This article will present four novel, free note taking apps: Treesheets, Tobu, Cintanotes, and MindRaider. Each one of these apps is unique in its own way, yet they have one thing in common in that they are not your traditional, hierarchical-tree based notes programs.
1. Treesheets: this program is a conflation of a note-taking app with a spreadsheet. It employs the same cell-based spreadsheet structure with one important exception: the cells are designed to contain large amounts of data within them.
This means that once cell can contain, say, a header or category with 4 cells underneath it containing your information for that category, and yet each one of those cells can be literally”zoomed into” to reveal, say, dozens of rows of information within each one.
The result: a visual matrix that can be worked with easily, with huge amounts of information embedded within individual cells that can be accessed/revealed by zooming in (and out) of them.
Treesheets is one of the most original notes programs that I’ve come across in a long time, and despite being quite a mature software it still feels like a work in progress to me. The interface in particular takes a bit of getting used to (especially as it diverges in it’s functionality from that Microsoft spreadsheet that most of us use). Nonetheless it is a great way to organize, store and access information and packs quite a “wow” factor.
2. Tobu: this program’s slogan is “information should organize itself”, and while Tobu doesn’t quite achieve that goal, it offers an excellent interface for organizing notes using tags rather than a hierarchical tree structure.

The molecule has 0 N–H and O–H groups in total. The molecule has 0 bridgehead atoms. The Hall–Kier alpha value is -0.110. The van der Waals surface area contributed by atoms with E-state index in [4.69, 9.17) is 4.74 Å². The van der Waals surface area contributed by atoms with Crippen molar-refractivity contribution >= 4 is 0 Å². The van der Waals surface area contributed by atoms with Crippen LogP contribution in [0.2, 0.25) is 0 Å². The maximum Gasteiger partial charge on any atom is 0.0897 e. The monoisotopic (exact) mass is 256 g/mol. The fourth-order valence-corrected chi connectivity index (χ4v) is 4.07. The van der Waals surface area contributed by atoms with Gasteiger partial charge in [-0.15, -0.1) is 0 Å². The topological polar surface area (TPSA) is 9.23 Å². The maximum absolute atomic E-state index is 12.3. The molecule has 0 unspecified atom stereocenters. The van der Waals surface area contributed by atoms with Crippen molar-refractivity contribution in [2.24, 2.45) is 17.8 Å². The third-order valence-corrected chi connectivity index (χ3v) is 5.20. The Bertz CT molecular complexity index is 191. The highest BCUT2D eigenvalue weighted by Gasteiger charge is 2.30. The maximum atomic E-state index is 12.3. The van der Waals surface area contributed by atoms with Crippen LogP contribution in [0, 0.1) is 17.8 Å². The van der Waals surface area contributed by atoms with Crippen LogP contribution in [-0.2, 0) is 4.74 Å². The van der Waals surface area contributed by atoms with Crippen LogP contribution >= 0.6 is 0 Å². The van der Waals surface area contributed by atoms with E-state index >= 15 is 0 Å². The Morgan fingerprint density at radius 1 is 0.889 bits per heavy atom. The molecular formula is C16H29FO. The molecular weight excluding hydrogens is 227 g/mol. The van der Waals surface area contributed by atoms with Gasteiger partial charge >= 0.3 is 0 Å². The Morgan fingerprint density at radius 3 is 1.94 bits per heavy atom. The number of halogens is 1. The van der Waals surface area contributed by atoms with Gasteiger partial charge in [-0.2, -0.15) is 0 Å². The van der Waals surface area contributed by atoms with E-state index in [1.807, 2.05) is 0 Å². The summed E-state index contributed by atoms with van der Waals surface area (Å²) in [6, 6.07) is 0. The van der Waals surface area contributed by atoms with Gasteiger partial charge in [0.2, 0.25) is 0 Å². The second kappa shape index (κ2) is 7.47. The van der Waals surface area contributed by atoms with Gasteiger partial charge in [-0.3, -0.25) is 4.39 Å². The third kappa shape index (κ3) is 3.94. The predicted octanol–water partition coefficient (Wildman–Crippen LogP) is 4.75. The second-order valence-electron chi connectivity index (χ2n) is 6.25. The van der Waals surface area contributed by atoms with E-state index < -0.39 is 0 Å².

Tobu displays notes based on relationships; type in a tag and you will get a list of all relevant notes, as well as a column-view of all other associated tags. You can then type in more tags in the filter box(es) to narrow your list of notes further. But the program goes one step further by allowing the user to assign values to tags (for example you can make up a tag such as “Rating” an assign it, say, values from 1 to 5). The end result of this is a database like functionality wherein tags connect notes to each other and function as database fields with user-defined values (and which can be a very useful/powerful tool for organizing information).
3. Cintanotes: is a free, lightweight notes program that is really simple and straightforward and is organized around tags rather than a tree structure.
There are a number of things that make Cintanotes attractive; (1) it is very well suited to entering quick notes; (2) has a note-clipping function whereby you can select text in an app or in your browser and press ctrl+F12 to clip straight into Cintanotes (it will even preserve the URL if clipped from a browser, which is nice); (3) has a handy search function; (4) can display a tag “sidebar” that is really useful for navigation, and (5) can be run portably or from a USB drive.
4. MindRaider: two things you need to know about this one; (1) it can organize your notes around a hierarchical tree structure as well as a tags both, and (2) it will automatically create a “mind map” representations of your notes, outlining the various relationships between your notes and creating a visual representation of the interactions that may exist in your information.
MindRaider offers a slew of other functions, including multiple notes formats, linking between various notes or entities (including URLs and local files), and a powerful search function.
- If you know of other interesting FREE notes apps please let me know in the comments section
- If you are interested in more of a “traditional” hierarchical outliner type notes app check out KeynoteNF (a newer version of Keynote that is back in development; NF stands for “New Features”), SEO Note, or TreeDBNotes Free.